Oh, what is this?
Axel growled, squinting against the burst of light. There was someone standing there, having smashed through a barrier in the higher realm of dimensions. The effect scattered cosmic energy filaments. It certainly looked dramatic. It also blinded Axel's ability to perceive with his Seed. Sometimes he forgot that basic foundations of space and time could interfere with his power.
The girl—Narse—lie nearly finished at his feet. She had little left of the energy source she called Vitality; her Seed clung to it desperately. Axel had consumed the better part of it, and now he had enough strength to push through the haze of cosmic filaments. Who the hell was crashing this party?
South strode forward. She wasn't wearing her usual getup. She kept the white blouse, but she actually wore some kind of pants that shimmered between silver and gray. For the first time, Axel was aware of the energy and force surrounding her. She was more powerful than he realized. Her Seed…he couldn't begin to comprehend it. It twined to a dozen energy sources from a dozen other worlds.
Axel used his Seed to cast up a barrier, separating himself and Narse from her. All he really had was the salvaged Vitality from two worlds, but it was enough. That stopped South dead in her tracks. She genuinely looked worried.
Oh yes, marvelous bitch. Take a look at the new god. You should have stayed with your Traveling buddy. You have no idea what you've created.
This was why Axel endured Traveler. This moment—this beautiful opportunity. It astounded him that these things were possible. That he could snare other gods and stand against people like South. But over the relative millennia he spent in this Sphere, his mind had expanded and evolved from its pathetic mortal beginnings. Not only enough to set a retroactive trap for Narse, but to comprehend the weavings of Eternity itself.
South looked down at Narse, wincing. "Axel…why?"
Axel straightened up. He smiled. "That's all you can ask?"
She hardened her gaze. "You are better than this. You don't need to destroy her for your gains."
"You're right, I don't need to." He laughed. He enjoyed the disgust it elicited on her face. "But I can."
"Save the speech, you dumb broad. You knew exactly what I was the day you slinked into my life. You tangled your life in mine and still you brought me here. You don't know what I am, and now you act surprised when I take my rightful place in Eternity."
South clenched her jaw. Axel could almost feel the unsaid words brimming beneath. But she, too, had barriers he couldn't penetrate. It didn't matter. Not now. He may not have finished Narse, but he had enough. Enough now to stand against the bitch.
"And that old name is meaningless," he cut in. "Your friend—the Traveler—he taught me all about Agnomina. Forgot to mention that in the beginning, didn't you? I've truly ascended now, South. The mortal Axel is gone. In Eternity, you will call me Wrath. Wrathful Seeker of Peace."
South staggered back. "No…Axel—"
"Wrath, my darling. See how easy it is? Now I have a cutesy title to go by just like you and your not-boyfriend."
"If you do this, there's no going back. You're sealing your destiny."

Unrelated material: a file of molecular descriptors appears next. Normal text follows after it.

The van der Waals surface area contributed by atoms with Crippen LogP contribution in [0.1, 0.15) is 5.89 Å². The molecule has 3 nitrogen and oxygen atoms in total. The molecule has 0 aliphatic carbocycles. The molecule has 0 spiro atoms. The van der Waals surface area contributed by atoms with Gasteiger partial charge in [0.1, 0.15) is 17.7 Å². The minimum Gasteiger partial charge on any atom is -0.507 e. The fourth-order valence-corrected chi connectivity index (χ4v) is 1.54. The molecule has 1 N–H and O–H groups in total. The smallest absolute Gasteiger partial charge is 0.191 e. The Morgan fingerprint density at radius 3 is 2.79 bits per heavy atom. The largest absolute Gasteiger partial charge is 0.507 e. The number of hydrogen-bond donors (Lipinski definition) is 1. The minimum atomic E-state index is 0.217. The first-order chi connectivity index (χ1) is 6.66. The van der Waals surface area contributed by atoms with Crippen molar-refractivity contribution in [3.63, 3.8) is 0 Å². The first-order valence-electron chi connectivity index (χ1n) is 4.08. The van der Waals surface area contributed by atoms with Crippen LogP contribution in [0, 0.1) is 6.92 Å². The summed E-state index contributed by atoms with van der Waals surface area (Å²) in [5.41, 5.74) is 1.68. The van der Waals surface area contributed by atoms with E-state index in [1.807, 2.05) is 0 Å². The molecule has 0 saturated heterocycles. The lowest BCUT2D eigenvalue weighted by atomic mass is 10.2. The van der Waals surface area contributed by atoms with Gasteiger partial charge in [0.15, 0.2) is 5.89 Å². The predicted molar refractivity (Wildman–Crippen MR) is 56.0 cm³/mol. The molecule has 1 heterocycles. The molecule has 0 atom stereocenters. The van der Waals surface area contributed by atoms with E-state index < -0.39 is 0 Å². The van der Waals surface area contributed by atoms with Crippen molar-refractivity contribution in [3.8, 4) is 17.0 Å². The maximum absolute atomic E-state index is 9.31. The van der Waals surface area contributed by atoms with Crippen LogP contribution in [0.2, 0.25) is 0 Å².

Wrath grinned. "Say my name. Don't be shy."
"I refuse to call you by that name. Not while you still have a choice."
No. The choice is made. And I am far more powerful for it. "I am Wrath, South. And you can't pretend you didn't see this possible destiny."
Her gaze dropped. "I saw it…but I hoped I could prevent it."
Wrath extended his Seed—spread it out much like an expanding wing span. It shoved poor little Narse away, but also pushed back South. Severed the last tendrils of her Seed plugged into him. He was no longer under her control. Maybe not nearly as powerful, but now her true equal. And there was nothing she could do about it.
"Farewell South. If you know what's best, you won't follow me."
She glared at him. "If you know what's best, you'll stay far from the worlds I watch."
Wrath laughed again. "You're not God, South."
She hadn't seen him here. Hadn't watched him arrive in the centuries before Narse. Hadn't seen him build up an image and religion among these people. Created the order and temples where they would worship him. And South certainly hadn't watched as he mastered the particular energy source of these Spheres in order to consume it from the very essence of life. To sacrifice untold generations for his gain.
It prepared him for this moment. He could see it in the weaves of Seed energy surrounding the girl, Narse. She would have grown more powerful than him. She had the will and fate to do it. But her pitiful desires were his to leverage, and now he had nearly consumed her singular source of Vitality. As if it were the only power her Seed could touch. The understanding of small minds in a world that couldn't understand the potential of gods.
He grinned at South, watching as the horror dawned on her face. She hadn't seen it before, but she saw it all now. Understood. And like Traveler, she was not omniscient. She was not God.
"You can't watch them all," said Wrath. He winked at her.
And then he was gone.
Narse dreamed of Amber.
They stood together in the black and green canyons where Narse grew up. It was a familiar place; one of the few where she ever felt safe in the world. Amber liked to climb the shallow walls here. The green moss that grew in the volcanic rocks made the surface softer. The sharp stones didn't bite when they climbed. They could spend all day in the canyons, finding ledges to sit on and bask in the sunlight above the mists.